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Filling a Boiler with Oil - Price Query

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  • 27-04-2010 8:11pm
    #1
    Registered Users Posts: 14,987 ✭✭✭✭


    Hey Chaps and Chapettes,

    My apologies if this is in the wrong thread. I've never had to know anything about boilers until possibly now.

    My other half and I were looking at renting a small house in Cabra. It's a small 2 bedroomed house built sometime in the 50s I believe, similar to the one below:

    http://www.let.ie/property-to-rent/159-Annamoe-Drive-Cabra-Dublin-7-Co-Dublin/869552

    I'm wondering how much it would be to fill the boiler. I don't know what capacity it is only to say that it's not massive. I'm sorry I'm short on details and appear clueless. I've only ever lived places that have had storage or gas heating.


Comments

  • Registered Users Posts: 1,257 ✭✭✭Pete67


    A typical oil tank will hold just over 1000 litres, but there are smaller tanks available. You need to measure it to determine the volume it will hold. Generally people buy oil in quantities of 500 or 100 litres, it costs a bit less per litre if you buy it in the larger quantity. Typical prices in Dublin today are Eur330 for 500 litres, and Eur625 for 1000. Some companies may sell you a smaller amount.

    How long this oil will last is dependent of a lot of factors - how long you run the heating every day, how much hot water you use, the level of insulation in the house, heating controls etc etc. If you are renting the landlord should have a Building Energy Rating (BER) certificate which gives a lot of information about how well the house and heating system perform from an energy efficiency perspective. See here. Ask the potential landlord for a copy.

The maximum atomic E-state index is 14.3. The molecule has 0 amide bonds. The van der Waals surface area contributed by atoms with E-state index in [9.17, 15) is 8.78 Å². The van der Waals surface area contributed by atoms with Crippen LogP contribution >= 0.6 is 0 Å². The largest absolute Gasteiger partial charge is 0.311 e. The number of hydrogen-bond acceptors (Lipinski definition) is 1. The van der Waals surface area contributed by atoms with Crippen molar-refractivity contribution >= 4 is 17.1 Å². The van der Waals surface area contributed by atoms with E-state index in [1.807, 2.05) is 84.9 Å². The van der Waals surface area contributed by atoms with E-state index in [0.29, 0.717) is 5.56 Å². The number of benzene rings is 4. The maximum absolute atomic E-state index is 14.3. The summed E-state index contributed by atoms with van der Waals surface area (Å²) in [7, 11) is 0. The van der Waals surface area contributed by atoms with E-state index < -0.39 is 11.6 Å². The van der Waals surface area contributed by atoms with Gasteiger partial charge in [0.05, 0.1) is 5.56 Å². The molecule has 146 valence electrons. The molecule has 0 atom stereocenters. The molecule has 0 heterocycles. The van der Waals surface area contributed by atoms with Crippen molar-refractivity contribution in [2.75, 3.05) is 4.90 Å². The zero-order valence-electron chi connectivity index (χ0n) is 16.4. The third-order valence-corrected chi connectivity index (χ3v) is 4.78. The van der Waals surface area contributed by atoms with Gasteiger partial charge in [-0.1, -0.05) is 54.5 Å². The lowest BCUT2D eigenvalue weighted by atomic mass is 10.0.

Oil burners need regular servicing to operate efficiently, the nozzle should be replaced annually, oil pressure checked/adjusted, efficiency checked by flue gas analysis, and the firebox cleaned out to remove ash and other combustion by-products. So ask the landlord when this was last done. A poorly maintained oil boiler in an older house with poor insulation etc will cost you a fortune in heating bills. I'm not saying that this is the case with this particular house or any house, just pointing out the questions you should be asking.


  • Registered Users Posts: 14,987 ✭✭✭✭Kintarō Hattori


    Thanks for that post Pete- that was incredibly informative. I asked the potential landlord and she mentioned that the boiler was serviced two months ago. I also asked what the BER rating was for the house and it turns out to be G- which is the worst rating you can get.

    Hmnnn it's a bad rating but I wonder would that be typical of that type of house? Is such a bad BER rating off putting?


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